I know that Linux addicts will claim that Ubuntu is crash-proof. No laptop is crash-proof. That is doubly so if my mum is in control. Do not ask if things will go wrong; ask how long you can wait until a call occurs.

Truthfully, I do not know an awful lot about Ubuntu anyway. I could say “Switch it off and try again”. I could wax lyrical about Dolphin. I could launch a distraction by talking about my nupital plans.

But in any pragmatic analysis, I do not know much about command prompts, apart from command prompts in DOS. Knowing DOS is not of much aid on most occasions, and Linux command prompts will show up. My mum thinks command prompts suck ass. So staying away from Ubuntu is a straightforward solution for both of us.

I will say nothing about using a Mac. I want my limbs too much.

Can you spot anything odd about this story?

A brief ethical moment

At the end of this morning’s keynote, a bunch of prizes from various sponsors were handed out to names randomly drawn from a hat. One of the names was mine. While the organisers were keen to get some prizes handed out — as is always the case, some of the winners weren’t actually present — this wasn’t something I felt I could do.

So I yelled out “I’m here, but I couldn’t possibly accept a prize.” Someone up the front — probably another journalist — yelled “Ethics!” Well, yes, but it’s a bit more complex than that. I wouldn’t turn down a prize offered in a lucky draw at a press conference (I know some journalists and employers who would argue that you should). But at a professional conference where I’m just an observer (and didn’t pay to get in, even though I funded my own trip to the conference), I don’t think it’s fair on the other participants for me to win anything.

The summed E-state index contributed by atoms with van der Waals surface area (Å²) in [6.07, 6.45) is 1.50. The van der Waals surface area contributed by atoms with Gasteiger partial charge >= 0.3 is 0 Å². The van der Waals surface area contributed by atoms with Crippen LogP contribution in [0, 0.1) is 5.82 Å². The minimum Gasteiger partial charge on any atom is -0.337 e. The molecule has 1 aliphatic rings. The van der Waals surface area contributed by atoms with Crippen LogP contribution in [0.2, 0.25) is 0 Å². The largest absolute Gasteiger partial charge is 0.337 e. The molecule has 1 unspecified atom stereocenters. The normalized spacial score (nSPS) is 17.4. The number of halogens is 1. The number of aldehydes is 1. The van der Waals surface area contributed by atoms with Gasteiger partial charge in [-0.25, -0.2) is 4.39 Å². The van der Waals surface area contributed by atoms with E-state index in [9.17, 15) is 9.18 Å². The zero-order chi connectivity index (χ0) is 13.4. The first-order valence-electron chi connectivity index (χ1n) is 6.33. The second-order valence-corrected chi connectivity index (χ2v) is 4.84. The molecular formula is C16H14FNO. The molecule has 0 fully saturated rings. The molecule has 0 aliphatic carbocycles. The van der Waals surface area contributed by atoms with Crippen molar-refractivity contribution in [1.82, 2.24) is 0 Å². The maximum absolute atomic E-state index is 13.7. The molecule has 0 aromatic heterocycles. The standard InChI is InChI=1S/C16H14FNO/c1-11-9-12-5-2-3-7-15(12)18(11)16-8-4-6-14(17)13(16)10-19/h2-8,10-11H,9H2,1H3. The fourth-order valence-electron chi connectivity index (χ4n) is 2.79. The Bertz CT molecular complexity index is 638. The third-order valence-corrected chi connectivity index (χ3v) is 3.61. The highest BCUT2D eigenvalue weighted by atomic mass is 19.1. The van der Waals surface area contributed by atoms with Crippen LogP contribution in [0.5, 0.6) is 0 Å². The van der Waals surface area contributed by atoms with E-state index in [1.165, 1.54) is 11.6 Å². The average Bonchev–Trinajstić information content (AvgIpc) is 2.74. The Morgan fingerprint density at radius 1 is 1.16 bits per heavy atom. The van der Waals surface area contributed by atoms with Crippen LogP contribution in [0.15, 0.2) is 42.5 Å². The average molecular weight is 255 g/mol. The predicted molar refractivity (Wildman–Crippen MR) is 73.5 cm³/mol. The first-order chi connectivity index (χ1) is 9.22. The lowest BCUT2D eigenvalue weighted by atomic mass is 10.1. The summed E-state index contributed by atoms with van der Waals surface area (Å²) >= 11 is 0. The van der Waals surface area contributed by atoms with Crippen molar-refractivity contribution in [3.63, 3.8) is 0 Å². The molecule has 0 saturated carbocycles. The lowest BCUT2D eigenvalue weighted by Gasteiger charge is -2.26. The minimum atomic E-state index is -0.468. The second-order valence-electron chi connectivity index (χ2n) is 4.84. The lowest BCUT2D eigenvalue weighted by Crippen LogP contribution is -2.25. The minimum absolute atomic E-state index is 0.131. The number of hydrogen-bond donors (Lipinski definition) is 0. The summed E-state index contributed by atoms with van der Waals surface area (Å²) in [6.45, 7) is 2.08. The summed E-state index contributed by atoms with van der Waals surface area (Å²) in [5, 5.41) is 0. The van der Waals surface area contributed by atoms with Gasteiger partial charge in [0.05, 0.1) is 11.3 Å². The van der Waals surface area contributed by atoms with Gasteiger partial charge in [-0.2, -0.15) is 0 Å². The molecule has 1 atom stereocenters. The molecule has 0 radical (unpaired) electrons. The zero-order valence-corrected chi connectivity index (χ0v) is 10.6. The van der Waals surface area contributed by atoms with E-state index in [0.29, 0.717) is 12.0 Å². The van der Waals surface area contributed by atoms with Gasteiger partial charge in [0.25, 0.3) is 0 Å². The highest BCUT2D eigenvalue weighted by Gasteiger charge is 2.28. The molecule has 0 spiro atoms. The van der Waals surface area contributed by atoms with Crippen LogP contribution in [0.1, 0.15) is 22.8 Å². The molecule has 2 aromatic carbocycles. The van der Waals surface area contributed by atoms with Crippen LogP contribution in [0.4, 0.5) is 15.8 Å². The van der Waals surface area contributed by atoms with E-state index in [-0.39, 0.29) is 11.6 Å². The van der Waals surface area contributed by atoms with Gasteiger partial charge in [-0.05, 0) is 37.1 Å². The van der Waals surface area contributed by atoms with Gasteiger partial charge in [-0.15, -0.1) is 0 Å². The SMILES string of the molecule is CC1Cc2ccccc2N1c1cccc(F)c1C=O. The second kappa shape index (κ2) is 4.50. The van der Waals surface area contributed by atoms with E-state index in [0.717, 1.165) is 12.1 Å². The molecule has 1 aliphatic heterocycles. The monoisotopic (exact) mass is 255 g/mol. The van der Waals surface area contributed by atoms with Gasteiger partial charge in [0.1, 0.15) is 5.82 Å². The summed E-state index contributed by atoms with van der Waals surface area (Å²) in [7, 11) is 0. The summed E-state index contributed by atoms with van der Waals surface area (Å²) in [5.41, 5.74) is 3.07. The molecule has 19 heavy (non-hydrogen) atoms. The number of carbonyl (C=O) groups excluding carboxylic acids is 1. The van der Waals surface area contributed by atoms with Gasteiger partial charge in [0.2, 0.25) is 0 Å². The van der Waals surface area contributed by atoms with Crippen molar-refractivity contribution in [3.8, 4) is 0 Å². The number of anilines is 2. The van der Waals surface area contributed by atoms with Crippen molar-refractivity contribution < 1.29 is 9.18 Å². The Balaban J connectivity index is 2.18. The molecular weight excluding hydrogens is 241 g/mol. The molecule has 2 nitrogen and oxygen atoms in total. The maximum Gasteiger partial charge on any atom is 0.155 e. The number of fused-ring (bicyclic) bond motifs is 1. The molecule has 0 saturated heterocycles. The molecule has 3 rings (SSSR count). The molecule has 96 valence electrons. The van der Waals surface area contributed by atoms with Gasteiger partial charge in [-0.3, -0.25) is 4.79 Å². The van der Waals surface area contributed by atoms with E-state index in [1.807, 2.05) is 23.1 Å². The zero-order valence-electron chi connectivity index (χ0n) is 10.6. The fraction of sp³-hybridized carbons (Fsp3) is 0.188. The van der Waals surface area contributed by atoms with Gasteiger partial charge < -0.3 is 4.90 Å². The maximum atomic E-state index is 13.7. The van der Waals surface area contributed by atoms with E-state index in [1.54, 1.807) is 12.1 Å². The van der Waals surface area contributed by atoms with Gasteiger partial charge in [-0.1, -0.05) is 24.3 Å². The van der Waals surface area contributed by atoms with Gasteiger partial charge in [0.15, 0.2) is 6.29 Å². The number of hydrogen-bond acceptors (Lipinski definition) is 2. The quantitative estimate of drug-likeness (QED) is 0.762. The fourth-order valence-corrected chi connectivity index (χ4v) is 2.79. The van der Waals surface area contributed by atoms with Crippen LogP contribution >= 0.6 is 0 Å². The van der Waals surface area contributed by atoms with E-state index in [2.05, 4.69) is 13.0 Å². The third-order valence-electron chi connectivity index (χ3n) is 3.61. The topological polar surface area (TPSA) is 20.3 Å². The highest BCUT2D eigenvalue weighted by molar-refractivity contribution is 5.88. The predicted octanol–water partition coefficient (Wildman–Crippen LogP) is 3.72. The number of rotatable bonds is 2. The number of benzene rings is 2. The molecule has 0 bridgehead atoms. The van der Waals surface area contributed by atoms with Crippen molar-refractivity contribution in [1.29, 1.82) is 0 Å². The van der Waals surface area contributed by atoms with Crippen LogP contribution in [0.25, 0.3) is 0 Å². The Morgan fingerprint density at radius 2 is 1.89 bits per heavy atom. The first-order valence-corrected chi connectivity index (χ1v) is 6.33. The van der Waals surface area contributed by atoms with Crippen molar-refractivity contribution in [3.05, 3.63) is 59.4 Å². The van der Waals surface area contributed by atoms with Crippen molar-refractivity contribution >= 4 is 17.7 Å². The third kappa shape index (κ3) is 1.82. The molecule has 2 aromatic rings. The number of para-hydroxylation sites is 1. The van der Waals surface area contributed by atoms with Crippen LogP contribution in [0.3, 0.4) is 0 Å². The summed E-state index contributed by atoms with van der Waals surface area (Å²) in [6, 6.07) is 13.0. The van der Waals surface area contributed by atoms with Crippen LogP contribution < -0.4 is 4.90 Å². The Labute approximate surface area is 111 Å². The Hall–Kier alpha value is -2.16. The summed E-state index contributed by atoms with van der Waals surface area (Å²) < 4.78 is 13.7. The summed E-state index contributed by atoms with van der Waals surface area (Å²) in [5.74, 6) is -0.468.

Slithering to success at the Lizzies

At last year’s Sun Microsystems IT Journalism Awards, I was so drunk I don’t remember anything after 7:30pm. This year, I took a vow of sobriety, which means not only did I not cause major headaches for the organisers and my brother, I also remember who won.

The most pleasing result of the night for me was BRAN winning a Highly Commended in the Best Multimedia Coverage category, against some extremely stiff competition. Yay BRAN! In the Best New Title category, we were beaten by the Gadget Guy, but I’m more than happy to lose to a nice bloke like Peter and his team.

As I predicted some time ago, I didn’t win the Helen Dancer Best Consumer Technology Journalist Award. Seamus Byrne, the well-deserved victor, made a great speech in which he noted that all his competitors were people whose work he used to read. I feel both flattered and old.